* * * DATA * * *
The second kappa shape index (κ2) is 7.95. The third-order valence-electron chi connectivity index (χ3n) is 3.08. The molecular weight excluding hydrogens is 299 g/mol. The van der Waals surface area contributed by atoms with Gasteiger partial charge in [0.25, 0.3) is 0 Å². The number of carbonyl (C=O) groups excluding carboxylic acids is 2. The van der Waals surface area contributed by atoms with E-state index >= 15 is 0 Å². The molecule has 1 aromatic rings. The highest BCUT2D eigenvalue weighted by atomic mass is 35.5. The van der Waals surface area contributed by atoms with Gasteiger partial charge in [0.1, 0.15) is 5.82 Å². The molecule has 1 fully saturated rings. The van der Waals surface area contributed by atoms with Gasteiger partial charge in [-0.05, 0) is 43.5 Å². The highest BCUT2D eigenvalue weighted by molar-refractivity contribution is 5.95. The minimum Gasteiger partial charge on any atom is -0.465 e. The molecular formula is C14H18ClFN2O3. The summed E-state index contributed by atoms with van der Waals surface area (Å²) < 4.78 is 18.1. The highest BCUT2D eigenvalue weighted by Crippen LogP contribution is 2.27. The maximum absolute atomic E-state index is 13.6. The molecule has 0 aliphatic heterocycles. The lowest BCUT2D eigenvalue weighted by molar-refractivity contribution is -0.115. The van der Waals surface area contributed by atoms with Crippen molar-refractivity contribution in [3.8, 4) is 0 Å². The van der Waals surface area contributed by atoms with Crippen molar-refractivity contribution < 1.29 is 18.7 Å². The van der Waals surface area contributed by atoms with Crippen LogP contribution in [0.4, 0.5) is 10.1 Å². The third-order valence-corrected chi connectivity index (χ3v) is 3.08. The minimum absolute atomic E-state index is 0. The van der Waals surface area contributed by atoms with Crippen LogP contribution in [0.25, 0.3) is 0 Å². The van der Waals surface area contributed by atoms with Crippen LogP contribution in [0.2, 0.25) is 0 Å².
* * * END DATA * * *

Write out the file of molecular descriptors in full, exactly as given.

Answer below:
The second kappa shape index (κ2) is 7.95. The third-order valence-electron chi connectivity index (χ3n) is 3.08. The molecular weight excluding hydrogens is 299 g/mol. The van der Waals surface area contributed by atoms with Gasteiger partial charge in [0.25, 0.3) is 0 Å². The number of carbonyl (C=O) groups excluding carboxylic acids is 2. The van der Waals surface area contributed by atoms with E-state index >= 15 is 0 Å². The molecule has 1 aromatic rings. The highest BCUT2D eigenvalue weighted by atomic mass is 35.5. The van der Waals surface area contributed by atoms with Gasteiger partial charge in [0.1, 0.15) is 5.82 Å². The molecule has 1 fully saturated rings. The van der Waals surface area contributed by atoms with Gasteiger partial charge in [-0.05, 0) is 43.5 Å². The highest BCUT2D eigenvalue weighted by molar-refractivity contribution is 5.95. The minimum Gasteiger partial charge on any atom is -0.465 e. The molecular formula is C14H18ClFN2O3. The summed E-state index contributed by atoms with van der Waals surface area (Å²) < 4.78 is 18.1. The highest BCUT2D eigenvalue weighted by Crippen LogP contribution is 2.27. The maximum absolute atomic E-state index is 13.6. The molecule has 0 aliphatic heterocycles. The lowest BCUT2D eigenvalue weighted by molar-refractivity contribution is -0.115. The van der Waals surface area contributed by atoms with Crippen molar-refractivity contribution in [3.8, 4) is 0 Å². The van der Waals surface area contributed by atoms with Crippen molar-refractivity contribution < 1.29 is 18.7 Å². The van der Waals surface area contributed by atoms with Crippen LogP contribution in [0.4, 0.5) is 10.1 Å². The third-order valence-corrected chi connectivity index (χ3v) is 3.08. The minimum absolute atomic E-state index is 0. The van der Waals surface area contributed by atoms with Crippen LogP contribution in [0.25, 0.3) is 0 Å². The van der Waals surface area contributed by atoms with Crippen LogP contribution in [0.2, 0.25) is 0 Å².